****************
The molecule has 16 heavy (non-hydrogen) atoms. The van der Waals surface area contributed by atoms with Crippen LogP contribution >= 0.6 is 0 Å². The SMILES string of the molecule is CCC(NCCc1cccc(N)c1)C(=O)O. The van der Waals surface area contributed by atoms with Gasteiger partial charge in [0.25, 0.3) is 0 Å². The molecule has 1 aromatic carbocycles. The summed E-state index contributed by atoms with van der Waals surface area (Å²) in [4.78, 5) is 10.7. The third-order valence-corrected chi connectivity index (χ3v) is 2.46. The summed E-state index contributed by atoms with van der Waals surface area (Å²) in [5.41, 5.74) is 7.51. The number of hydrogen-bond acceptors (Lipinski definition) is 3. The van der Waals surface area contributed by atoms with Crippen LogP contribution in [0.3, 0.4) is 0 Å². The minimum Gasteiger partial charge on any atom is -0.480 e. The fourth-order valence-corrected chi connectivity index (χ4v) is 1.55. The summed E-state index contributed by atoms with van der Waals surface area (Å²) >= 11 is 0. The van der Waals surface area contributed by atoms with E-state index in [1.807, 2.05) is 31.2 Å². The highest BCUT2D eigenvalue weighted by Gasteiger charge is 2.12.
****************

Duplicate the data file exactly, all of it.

The molecule has 16 heavy (non-hydrogen) atoms. The van der Waals surface area contributed by atoms with Crippen LogP contribution >= 0.6 is 0 Å². The SMILES string of the molecule is CCC(NCCc1cccc(N)c1)C(=O)O. The van der Waals surface area contributed by atoms with Gasteiger partial charge in [0.25, 0.3) is 0 Å². The molecule has 1 aromatic carbocycles. The summed E-state index contributed by atoms with van der Waals surface area (Å²) in [4.78, 5) is 10.7. The third-order valence-corrected chi connectivity index (χ3v) is 2.46. The summed E-state index contributed by atoms with van der Waals surface area (Å²) in [5.41, 5.74) is 7.51. The number of hydrogen-bond acceptors (Lipinski definition) is 3. The van der Waals surface area contributed by atoms with Crippen LogP contribution in [0.3, 0.4) is 0 Å². The minimum Gasteiger partial charge on any atom is -0.480 e. The fourth-order valence-corrected chi connectivity index (χ4v) is 1.55. The summed E-state index contributed by atoms with van der Waals surface area (Å²) >= 11 is 0. The van der Waals surface area contributed by atoms with E-state index in [1.807, 2.05) is 31.2 Å². The highest BCUT2D eigenvalue weighted by Gasteiger charge is 2.12.